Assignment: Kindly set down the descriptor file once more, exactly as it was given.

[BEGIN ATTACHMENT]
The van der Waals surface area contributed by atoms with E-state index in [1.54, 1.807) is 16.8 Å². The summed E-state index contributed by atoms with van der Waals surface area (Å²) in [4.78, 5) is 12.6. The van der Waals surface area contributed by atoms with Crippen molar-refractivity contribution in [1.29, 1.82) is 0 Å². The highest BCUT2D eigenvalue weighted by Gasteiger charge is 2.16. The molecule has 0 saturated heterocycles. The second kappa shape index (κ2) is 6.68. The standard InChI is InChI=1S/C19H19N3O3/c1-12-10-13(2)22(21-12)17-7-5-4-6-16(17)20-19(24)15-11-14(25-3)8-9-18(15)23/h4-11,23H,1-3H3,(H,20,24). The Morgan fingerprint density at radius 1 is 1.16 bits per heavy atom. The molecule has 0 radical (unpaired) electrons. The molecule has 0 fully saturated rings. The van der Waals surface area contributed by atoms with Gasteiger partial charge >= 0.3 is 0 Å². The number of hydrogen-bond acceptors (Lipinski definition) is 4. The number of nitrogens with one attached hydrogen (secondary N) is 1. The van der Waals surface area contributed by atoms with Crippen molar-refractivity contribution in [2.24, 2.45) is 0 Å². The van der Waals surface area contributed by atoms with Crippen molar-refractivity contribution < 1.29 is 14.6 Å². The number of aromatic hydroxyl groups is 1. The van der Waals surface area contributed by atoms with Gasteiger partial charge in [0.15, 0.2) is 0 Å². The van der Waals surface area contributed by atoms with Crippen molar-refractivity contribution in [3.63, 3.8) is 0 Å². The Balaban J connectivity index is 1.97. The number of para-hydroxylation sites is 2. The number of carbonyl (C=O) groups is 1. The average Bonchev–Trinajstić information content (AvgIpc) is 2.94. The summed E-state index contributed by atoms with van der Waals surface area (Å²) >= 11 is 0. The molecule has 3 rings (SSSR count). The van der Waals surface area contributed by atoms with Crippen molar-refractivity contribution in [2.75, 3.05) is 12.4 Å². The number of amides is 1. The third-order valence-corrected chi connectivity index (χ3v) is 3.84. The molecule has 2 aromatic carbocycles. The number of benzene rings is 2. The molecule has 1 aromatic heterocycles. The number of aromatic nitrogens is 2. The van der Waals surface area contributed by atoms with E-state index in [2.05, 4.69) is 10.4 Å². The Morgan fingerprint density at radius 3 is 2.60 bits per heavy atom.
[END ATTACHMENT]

The van der Waals surface area contributed by atoms with E-state index in [1.54, 1.807) is 16.8 Å². The summed E-state index contributed by atoms with van der Waals surface area (Å²) in [4.78, 5) is 12.6. The van der Waals surface area contributed by atoms with Crippen molar-refractivity contribution in [1.29, 1.82) is 0 Å². The highest BCUT2D eigenvalue weighted by Gasteiger charge is 2.16. The molecule has 0 saturated heterocycles. The second kappa shape index (κ2) is 6.68. The standard InChI is InChI=1S/C19H19N3O3/c1-12-10-13(2)22(21-12)17-7-5-4-6-16(17)20-19(24)15-11-14(25-3)8-9-18(15)23/h4-11,23H,1-3H3,(H,20,24). The Morgan fingerprint density at radius 1 is 1.16 bits per heavy atom. The molecule has 0 radical (unpaired) electrons. The molecule has 0 fully saturated rings. The van der Waals surface area contributed by atoms with Gasteiger partial charge >= 0.3 is 0 Å². The number of hydrogen-bond acceptors (Lipinski definition) is 4. The number of nitrogens with one attached hydrogen (secondary N) is 1. The van der Waals surface area contributed by atoms with Crippen molar-refractivity contribution in [2.24, 2.45) is 0 Å². The van der Waals surface area contributed by atoms with Crippen molar-refractivity contribution < 1.29 is 14.6 Å². The number of aromatic hydroxyl groups is 1. The van der Waals surface area contributed by atoms with Gasteiger partial charge in [0.15, 0.2) is 0 Å². The van der Waals surface area contributed by atoms with Crippen molar-refractivity contribution in [3.63, 3.8) is 0 Å². The Balaban J connectivity index is 1.97. The number of para-hydroxylation sites is 2. The number of carbonyl (C=O) groups is 1. The average Bonchev–Trinajstić information content (AvgIpc) is 2.94. The summed E-state index contributed by atoms with van der Waals surface area (Å²) >= 11 is 0. The molecule has 3 rings (SSSR count). The van der Waals surface area contributed by atoms with Crippen molar-refractivity contribution in [2.75, 3.05) is 12.4 Å². The number of amides is 1. The third-order valence-corrected chi connectivity index (χ3v) is 3.84. The molecule has 2 aromatic carbocycles. The number of benzene rings is 2. The molecule has 1 aromatic heterocycles. The number of aromatic nitrogens is 2. The van der Waals surface area contributed by atoms with E-state index in [2.05, 4.69) is 10.4 Å². The Morgan fingerprint density at radius 3 is 2.60 bits per heavy atom.